Posted by Joel Martinsen on Sunday, August 27, 2006 at 12:52 AM
When the family is well-regulated, the state will be rightly governed, and the whole land will be harmonious
It's getting harder and harder to escape the conclusion that SARFT just doesn't like TV. The latest reports from inside the Administration reveal that it is planning to clean up extramarital affairs in family dramas.
Yesterday's Mirror had the scoop, and provided a brief summary of SARFT's war on primetime:
SARFT has also recently banned foreign cartoons from certain evening hours, leaving viewers with a choice between domestic animation and revolutionary classics for their prime-time viewing.
According to an "informed industry source" cited in the Mirror article, SARFT is seeking to limit domestic dramas and place controls on their content, since too many of them have as plot elements a third party breaking up a marriage — the incredibly popular A Chinese Style Divorce, for example. This is "incompatible with the general environment for constructing a harmonious society, and will have a definite influence on society."
SARFT may also be planning to put limits on period farces like My Own Swordsman (武林外传) and those Zhu Bajie comedies, possibly because they share similarities of attitude with the online spoof videos the agency condemned earlier this month.
An opinion piece in today's Yangcheng Evening News sees value in broadcasting these immoral shows:
A commentary on Rednet that has been republished on a number of other portals sees the SARFT's summer prohibitions as the symptoms of a larger cultural and legal problem:
For an opposing perspective, here's an excerpt from an opinion piece in Shanghai Daily in which the writer is responding to the new SARFT rules on online videos:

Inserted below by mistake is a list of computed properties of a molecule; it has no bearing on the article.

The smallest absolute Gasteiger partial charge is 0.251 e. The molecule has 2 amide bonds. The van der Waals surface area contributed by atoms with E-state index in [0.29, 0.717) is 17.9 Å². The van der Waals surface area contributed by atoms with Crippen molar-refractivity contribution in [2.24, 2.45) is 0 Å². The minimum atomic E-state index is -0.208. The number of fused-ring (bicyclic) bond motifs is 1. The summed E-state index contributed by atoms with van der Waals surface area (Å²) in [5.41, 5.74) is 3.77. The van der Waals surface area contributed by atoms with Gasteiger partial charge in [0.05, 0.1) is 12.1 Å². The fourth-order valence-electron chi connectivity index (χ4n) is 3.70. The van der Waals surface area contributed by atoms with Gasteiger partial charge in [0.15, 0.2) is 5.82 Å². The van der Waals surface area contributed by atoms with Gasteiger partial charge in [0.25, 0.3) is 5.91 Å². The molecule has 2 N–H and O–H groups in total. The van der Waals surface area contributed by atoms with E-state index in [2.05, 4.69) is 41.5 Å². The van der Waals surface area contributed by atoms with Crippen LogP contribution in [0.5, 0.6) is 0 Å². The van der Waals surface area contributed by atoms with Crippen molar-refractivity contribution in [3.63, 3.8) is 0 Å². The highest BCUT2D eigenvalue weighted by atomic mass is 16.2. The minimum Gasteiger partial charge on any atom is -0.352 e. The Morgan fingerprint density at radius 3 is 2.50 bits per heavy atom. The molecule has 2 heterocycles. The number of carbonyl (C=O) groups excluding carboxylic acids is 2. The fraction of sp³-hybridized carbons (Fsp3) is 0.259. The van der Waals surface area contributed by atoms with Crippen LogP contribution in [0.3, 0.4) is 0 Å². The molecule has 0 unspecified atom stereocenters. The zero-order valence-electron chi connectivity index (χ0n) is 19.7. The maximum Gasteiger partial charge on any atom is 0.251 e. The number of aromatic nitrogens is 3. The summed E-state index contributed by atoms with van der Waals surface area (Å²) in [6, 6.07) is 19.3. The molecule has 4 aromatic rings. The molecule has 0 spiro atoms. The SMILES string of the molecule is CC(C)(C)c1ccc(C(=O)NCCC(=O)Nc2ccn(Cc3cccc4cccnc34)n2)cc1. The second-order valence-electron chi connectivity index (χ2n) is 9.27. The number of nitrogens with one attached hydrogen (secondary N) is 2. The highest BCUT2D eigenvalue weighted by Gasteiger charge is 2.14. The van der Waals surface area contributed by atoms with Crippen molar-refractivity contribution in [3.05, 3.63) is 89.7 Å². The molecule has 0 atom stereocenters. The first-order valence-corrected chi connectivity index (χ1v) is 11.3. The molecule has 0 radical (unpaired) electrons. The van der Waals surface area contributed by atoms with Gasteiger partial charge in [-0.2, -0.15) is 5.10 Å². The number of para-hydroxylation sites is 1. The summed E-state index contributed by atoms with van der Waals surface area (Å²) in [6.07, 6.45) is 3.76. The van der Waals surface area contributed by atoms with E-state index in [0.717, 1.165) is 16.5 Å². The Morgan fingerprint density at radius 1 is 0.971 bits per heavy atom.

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The Eurasian Face : Blacksmith Books, a publishing house in Hong Kong, is behind The Eurasian Face, a collection of photographs by Kirsteen Zimmern. Below is an excerpt from the series:
Big in China: An adapted excerpt from Big In China: My Unlikely Adventures Raising A Family, Playing The Blues and Becoming A Star in China, just published this month. Author Alan Paul tells the story of arriving in Beijing as a trailing spouse, starting a blues band, raising kids and trying to make sense of China.
Pallavi Aiyar's Chinese Whiskers: Pallavi Aiyar's first novel, Chinese Whiskers, a modern fable set in contemporary Beijing, will be published in January 2011. Aiyar currently lives in Brussels where she writes about Europe for the Business Standard. Below she gives permissions for an excerpt.
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+ Korean history doesn't fly on Chinese TV screens (2007.09): SARFT puts the kibbosh on Korean historical dramas.
+ Religion and government in an uneasy mix (2008.03): Phoenix Weekly (凤凰周刊) article from October, 2007, on government influence on religious practice in Tibet.
+ David Moser on Mao impersonators (2004.10): I first became aware of this phenomenon in 1992 when I turned on a Beijing TV variety show and was jolted by the sight of "Mao Zedong" and "Zhou Enlai" playing a game of ping pong. They both gave short, rousing speeches, and then were reverently interviewed by the emcee, who thanked them profusely for taking time off from their governmental duties to appear on the show.